By Philadelphia's Franklin Mills Mall there is a wonderful second hand shop where, in addition to some great clothes and toys, I bought these books for 50 cents each:


Marley & Me by John Grogan (I don't usually read dog books but I've heard great things about this one and have been wanting to read it.)


Uglies by Scott Westerfeld



Summerland
by Michael Chabon




Wicked: Witch & Curse
by Nancy Holder and Debbie Viguie



Wicked
by Gregory Maguire


Sideways Stories from Wayside School
( I love Wayside School!)




And for review I received
Shades of Milk and Honey by Mary Robinette Kowal, which is a book I've been really interested in reading. I also received the following books for review from author Danielle Ackley-McPahil:


I also received my first graphic novel,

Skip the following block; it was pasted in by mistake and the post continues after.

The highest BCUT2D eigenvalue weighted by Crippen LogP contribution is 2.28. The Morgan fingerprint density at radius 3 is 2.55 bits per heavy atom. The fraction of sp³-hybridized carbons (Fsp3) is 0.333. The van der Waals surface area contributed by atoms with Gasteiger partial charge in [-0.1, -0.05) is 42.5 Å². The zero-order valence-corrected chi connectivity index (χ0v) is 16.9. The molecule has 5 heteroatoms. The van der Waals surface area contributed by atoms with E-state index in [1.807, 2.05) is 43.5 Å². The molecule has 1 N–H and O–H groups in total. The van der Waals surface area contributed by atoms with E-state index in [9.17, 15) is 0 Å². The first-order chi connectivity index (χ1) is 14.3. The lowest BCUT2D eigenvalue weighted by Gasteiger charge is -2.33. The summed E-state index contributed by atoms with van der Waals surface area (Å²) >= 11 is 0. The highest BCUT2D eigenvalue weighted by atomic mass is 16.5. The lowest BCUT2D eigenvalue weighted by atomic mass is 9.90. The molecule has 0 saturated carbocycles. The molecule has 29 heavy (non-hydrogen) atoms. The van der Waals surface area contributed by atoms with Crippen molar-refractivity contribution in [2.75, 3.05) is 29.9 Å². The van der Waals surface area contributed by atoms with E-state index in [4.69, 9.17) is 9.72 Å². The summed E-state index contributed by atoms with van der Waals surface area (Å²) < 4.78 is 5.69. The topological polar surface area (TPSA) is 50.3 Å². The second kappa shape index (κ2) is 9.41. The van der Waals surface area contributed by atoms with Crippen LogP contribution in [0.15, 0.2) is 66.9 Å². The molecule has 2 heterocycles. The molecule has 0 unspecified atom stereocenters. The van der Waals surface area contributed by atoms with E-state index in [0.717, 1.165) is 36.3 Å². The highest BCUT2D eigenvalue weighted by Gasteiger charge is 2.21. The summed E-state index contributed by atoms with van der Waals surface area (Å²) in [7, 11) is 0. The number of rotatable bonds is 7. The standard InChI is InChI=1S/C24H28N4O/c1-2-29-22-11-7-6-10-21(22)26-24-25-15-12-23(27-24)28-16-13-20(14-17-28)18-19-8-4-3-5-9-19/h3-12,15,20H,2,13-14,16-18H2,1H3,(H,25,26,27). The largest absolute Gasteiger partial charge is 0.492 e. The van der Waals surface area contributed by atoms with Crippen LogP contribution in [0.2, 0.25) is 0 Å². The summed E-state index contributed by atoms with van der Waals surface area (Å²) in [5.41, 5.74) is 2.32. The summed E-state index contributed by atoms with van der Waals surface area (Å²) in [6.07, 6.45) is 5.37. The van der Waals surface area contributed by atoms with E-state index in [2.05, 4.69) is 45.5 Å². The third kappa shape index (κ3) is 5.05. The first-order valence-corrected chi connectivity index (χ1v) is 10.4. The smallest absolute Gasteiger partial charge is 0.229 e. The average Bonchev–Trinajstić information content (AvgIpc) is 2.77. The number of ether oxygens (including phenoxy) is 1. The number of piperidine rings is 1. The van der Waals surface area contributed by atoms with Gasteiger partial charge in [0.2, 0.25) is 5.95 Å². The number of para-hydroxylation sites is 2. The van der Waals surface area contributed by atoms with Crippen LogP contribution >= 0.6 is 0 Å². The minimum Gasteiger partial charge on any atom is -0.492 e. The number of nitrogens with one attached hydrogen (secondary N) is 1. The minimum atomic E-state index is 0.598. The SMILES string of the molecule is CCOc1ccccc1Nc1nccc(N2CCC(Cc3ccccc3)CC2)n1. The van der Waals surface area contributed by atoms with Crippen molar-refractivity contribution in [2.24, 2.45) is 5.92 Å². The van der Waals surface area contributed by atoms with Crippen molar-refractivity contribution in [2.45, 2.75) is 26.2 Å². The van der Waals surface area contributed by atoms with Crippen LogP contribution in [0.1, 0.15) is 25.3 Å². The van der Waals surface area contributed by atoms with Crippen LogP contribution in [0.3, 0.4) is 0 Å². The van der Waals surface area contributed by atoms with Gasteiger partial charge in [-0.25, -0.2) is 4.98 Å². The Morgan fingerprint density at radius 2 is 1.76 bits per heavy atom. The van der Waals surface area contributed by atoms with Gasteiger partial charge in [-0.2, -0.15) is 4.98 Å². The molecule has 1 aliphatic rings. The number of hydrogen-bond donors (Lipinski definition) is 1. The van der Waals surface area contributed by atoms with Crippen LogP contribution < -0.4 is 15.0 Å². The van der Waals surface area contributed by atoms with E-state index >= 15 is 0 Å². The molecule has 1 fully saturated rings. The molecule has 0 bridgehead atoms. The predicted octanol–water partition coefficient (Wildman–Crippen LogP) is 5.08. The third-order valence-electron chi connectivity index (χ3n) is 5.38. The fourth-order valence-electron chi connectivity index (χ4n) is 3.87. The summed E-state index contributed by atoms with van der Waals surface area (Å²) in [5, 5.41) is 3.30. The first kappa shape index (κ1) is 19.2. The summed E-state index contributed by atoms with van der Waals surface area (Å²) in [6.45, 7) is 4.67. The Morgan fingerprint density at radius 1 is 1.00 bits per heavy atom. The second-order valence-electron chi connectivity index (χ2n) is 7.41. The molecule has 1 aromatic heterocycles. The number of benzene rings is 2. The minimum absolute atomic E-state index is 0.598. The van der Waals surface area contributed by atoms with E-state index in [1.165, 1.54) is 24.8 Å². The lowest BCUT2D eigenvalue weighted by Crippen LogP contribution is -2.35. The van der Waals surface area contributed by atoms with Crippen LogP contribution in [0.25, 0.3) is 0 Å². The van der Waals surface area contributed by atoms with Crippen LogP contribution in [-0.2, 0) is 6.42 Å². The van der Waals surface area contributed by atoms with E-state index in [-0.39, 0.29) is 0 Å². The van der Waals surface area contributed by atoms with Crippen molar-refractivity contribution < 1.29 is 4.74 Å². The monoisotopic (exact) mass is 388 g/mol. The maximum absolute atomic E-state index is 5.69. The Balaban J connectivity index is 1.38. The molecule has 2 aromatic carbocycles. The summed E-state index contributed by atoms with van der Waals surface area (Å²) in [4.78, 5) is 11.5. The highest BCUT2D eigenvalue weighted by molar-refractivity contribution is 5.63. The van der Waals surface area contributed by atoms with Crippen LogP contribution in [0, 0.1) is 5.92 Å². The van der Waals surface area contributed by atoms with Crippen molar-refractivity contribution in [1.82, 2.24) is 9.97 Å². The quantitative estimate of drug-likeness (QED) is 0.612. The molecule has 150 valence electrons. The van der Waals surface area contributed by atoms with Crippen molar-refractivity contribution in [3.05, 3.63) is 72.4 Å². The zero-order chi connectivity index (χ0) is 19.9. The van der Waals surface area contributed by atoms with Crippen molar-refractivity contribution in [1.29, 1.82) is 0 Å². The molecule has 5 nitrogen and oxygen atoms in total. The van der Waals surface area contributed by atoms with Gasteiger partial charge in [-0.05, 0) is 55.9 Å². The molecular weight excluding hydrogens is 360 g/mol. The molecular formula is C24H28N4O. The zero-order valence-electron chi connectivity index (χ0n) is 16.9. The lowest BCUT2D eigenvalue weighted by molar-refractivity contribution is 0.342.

Foiled,by Jane Yolen, which is signed by both Jane Yolen and
Mike Cavallaro, the artist. My mother had bought it for me when Jane Yolen did a signing in Philadelphia and I am really looking forward to reading it, since I have never read a graphic novel before.

And finally, these are the books that I had gotten out of the library, which I had dragged my brother to (since he has a car and a library card) on my first full day in the US:

Sasha by Joel Shepherd
Ice by Sarah Beth Durst ( I started this one but didn't feel like finishing it)
The Enchanted Emporium by Tanya Huff
The Court of the Air by Stephen Hunt
Candor
by Pam Bachorz

The Anvil of the World
by Kage Baker